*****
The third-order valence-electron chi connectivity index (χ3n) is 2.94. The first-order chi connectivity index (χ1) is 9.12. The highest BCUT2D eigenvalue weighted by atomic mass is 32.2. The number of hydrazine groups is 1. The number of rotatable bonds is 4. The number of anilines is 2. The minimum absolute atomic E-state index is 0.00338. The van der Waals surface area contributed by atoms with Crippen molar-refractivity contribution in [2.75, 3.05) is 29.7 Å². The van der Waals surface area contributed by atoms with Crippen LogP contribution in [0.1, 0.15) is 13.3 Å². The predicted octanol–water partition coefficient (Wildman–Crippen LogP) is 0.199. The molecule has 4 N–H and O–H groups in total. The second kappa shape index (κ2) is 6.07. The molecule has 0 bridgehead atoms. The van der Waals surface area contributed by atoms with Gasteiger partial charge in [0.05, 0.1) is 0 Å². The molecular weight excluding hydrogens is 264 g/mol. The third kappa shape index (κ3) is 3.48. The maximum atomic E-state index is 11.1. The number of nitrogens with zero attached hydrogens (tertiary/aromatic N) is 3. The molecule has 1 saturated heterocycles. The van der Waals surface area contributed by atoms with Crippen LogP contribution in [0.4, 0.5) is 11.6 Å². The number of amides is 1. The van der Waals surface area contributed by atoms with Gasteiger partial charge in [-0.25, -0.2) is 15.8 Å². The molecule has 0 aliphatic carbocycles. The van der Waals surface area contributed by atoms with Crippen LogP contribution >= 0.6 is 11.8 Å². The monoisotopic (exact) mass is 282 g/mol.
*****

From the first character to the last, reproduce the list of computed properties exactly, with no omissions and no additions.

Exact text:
The third-order valence-electron chi connectivity index (χ3n) is 2.94. The first-order chi connectivity index (χ1) is 9.12. The highest BCUT2D eigenvalue weighted by atomic mass is 32.2. The number of hydrazine groups is 1. The number of rotatable bonds is 4. The number of anilines is 2. The minimum absolute atomic E-state index is 0.00338. The van der Waals surface area contributed by atoms with Crippen molar-refractivity contribution in [2.75, 3.05) is 29.7 Å². The van der Waals surface area contributed by atoms with Crippen LogP contribution in [0.1, 0.15) is 13.3 Å². The predicted octanol–water partition coefficient (Wildman–Crippen LogP) is 0.199. The molecule has 4 N–H and O–H groups in total. The second kappa shape index (κ2) is 6.07. The molecule has 0 bridgehead atoms. The van der Waals surface area contributed by atoms with Gasteiger partial charge in [0.05, 0.1) is 0 Å². The molecular weight excluding hydrogens is 264 g/mol. The third kappa shape index (κ3) is 3.48. The maximum atomic E-state index is 11.1. The number of nitrogens with zero attached hydrogens (tertiary/aromatic N) is 3. The molecule has 1 saturated heterocycles. The van der Waals surface area contributed by atoms with Crippen LogP contribution in [0.4, 0.5) is 11.6 Å². The number of amides is 1. The van der Waals surface area contributed by atoms with Gasteiger partial charge in [-0.25, -0.2) is 15.8 Å². The molecule has 0 aliphatic carbocycles. The van der Waals surface area contributed by atoms with Crippen LogP contribution >= 0.6 is 11.8 Å². The monoisotopic (exact) mass is 282 g/mol.